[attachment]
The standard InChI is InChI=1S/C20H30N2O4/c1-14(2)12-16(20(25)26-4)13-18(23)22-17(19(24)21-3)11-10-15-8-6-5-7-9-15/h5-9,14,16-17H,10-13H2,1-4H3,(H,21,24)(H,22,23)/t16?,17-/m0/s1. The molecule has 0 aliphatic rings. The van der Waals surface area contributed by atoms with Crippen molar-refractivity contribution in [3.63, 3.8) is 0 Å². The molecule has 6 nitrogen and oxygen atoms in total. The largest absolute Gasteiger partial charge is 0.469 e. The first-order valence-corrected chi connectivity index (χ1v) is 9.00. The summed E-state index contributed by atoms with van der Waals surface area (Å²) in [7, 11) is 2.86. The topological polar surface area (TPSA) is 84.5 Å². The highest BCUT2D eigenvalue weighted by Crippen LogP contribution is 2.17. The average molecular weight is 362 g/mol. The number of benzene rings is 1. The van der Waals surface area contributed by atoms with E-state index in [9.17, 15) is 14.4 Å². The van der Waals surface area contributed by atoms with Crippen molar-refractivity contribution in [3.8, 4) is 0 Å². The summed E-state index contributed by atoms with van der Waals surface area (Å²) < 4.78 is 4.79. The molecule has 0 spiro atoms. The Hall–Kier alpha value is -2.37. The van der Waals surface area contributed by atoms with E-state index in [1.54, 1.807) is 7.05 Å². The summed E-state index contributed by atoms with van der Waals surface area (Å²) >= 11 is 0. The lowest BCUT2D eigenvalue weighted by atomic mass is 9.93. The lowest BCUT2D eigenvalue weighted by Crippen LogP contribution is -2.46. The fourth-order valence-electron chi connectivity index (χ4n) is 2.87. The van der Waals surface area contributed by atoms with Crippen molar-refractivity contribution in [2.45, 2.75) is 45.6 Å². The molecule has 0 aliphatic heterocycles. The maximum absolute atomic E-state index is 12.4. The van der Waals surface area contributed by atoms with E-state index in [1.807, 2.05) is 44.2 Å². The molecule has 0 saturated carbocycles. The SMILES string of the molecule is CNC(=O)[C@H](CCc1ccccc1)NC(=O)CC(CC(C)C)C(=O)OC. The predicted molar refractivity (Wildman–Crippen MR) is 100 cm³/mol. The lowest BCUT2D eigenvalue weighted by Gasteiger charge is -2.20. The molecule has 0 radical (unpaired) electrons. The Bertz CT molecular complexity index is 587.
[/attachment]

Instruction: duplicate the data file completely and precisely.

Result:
The standard InChI is InChI=1S/C20H30N2O4/c1-14(2)12-16(20(25)26-4)13-18(23)22-17(19(24)21-3)11-10-15-8-6-5-7-9-15/h5-9,14,16-17H,10-13H2,1-4H3,(H,21,24)(H,22,23)/t16?,17-/m0/s1. The molecule has 0 aliphatic rings. The van der Waals surface area contributed by atoms with Crippen molar-refractivity contribution in [3.63, 3.8) is 0 Å². The molecule has 6 nitrogen and oxygen atoms in total. The largest absolute Gasteiger partial charge is 0.469 e. The first-order valence-corrected chi connectivity index (χ1v) is 9.00. The summed E-state index contributed by atoms with van der Waals surface area (Å²) in [7, 11) is 2.86. The topological polar surface area (TPSA) is 84.5 Å². The highest BCUT2D eigenvalue weighted by Crippen LogP contribution is 2.17. The average molecular weight is 362 g/mol. The number of benzene rings is 1. The van der Waals surface area contributed by atoms with E-state index in [9.17, 15) is 14.4 Å². The van der Waals surface area contributed by atoms with Crippen molar-refractivity contribution in [3.8, 4) is 0 Å². The summed E-state index contributed by atoms with van der Waals surface area (Å²) < 4.78 is 4.79. The molecule has 0 spiro atoms. The Hall–Kier alpha value is -2.37. The van der Waals surface area contributed by atoms with E-state index in [1.54, 1.807) is 7.05 Å². The summed E-state index contributed by atoms with van der Waals surface area (Å²) >= 11 is 0. The lowest BCUT2D eigenvalue weighted by atomic mass is 9.93. The lowest BCUT2D eigenvalue weighted by Crippen LogP contribution is -2.46. The fourth-order valence-electron chi connectivity index (χ4n) is 2.87. The van der Waals surface area contributed by atoms with Crippen molar-refractivity contribution in [2.45, 2.75) is 45.6 Å². The molecule has 0 aliphatic heterocycles. The maximum absolute atomic E-state index is 12.4. The van der Waals surface area contributed by atoms with E-state index in [1.807, 2.05) is 44.2 Å². The molecule has 0 saturated carbocycles. The SMILES string of the molecule is CNC(=O)[C@H](CCc1ccccc1)NC(=O)CC(CC(C)C)C(=O)OC. The predicted molar refractivity (Wildman–Crippen MR) is 100 cm³/mol. The lowest BCUT2D eigenvalue weighted by Gasteiger charge is -2.20. The molecule has 0 radical (unpaired) electrons. The Bertz CT molecular complexity index is 587.